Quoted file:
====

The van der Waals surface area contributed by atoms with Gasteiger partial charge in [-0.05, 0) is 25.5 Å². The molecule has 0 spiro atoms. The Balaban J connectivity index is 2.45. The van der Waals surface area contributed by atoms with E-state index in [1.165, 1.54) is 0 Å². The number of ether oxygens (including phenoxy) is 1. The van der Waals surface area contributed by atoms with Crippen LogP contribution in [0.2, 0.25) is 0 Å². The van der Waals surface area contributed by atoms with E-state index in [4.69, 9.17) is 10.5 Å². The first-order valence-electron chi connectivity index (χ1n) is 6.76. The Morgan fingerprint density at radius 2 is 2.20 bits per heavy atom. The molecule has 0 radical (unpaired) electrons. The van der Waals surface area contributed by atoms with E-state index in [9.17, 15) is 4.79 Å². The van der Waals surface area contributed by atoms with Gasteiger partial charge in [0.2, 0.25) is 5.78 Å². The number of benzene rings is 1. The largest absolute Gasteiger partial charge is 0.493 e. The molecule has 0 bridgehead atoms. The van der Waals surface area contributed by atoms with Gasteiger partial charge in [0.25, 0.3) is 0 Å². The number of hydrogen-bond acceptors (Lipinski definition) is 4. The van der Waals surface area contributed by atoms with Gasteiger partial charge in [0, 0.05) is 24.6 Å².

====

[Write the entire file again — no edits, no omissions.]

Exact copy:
The van der Waals surface area contributed by atoms with Gasteiger partial charge in [-0.05, 0) is 25.5 Å². The molecule has 0 spiro atoms. The Balaban J connectivity index is 2.45. The van der Waals surface area contributed by atoms with E-state index in [1.165, 1.54) is 0 Å². The number of ether oxygens (including phenoxy) is 1. The van der Waals surface area contributed by atoms with Crippen LogP contribution in [0.2, 0.25) is 0 Å². The van der Waals surface area contributed by atoms with E-state index in [4.69, 9.17) is 10.5 Å². The first-order valence-electron chi connectivity index (χ1n) is 6.76. The Morgan fingerprint density at radius 2 is 2.20 bits per heavy atom. The molecule has 0 radical (unpaired) electrons. The van der Waals surface area contributed by atoms with E-state index in [9.17, 15) is 4.79 Å². The van der Waals surface area contributed by atoms with Gasteiger partial charge in [0.2, 0.25) is 5.78 Å². The number of benzene rings is 1. The largest absolute Gasteiger partial charge is 0.493 e. The molecule has 0 bridgehead atoms. The van der Waals surface area contributed by atoms with Gasteiger partial charge in [0.25, 0.3) is 0 Å². The number of hydrogen-bond acceptors (Lipinski definition) is 4. The van der Waals surface area contributed by atoms with Gasteiger partial charge in [0, 0.05) is 24.6 Å².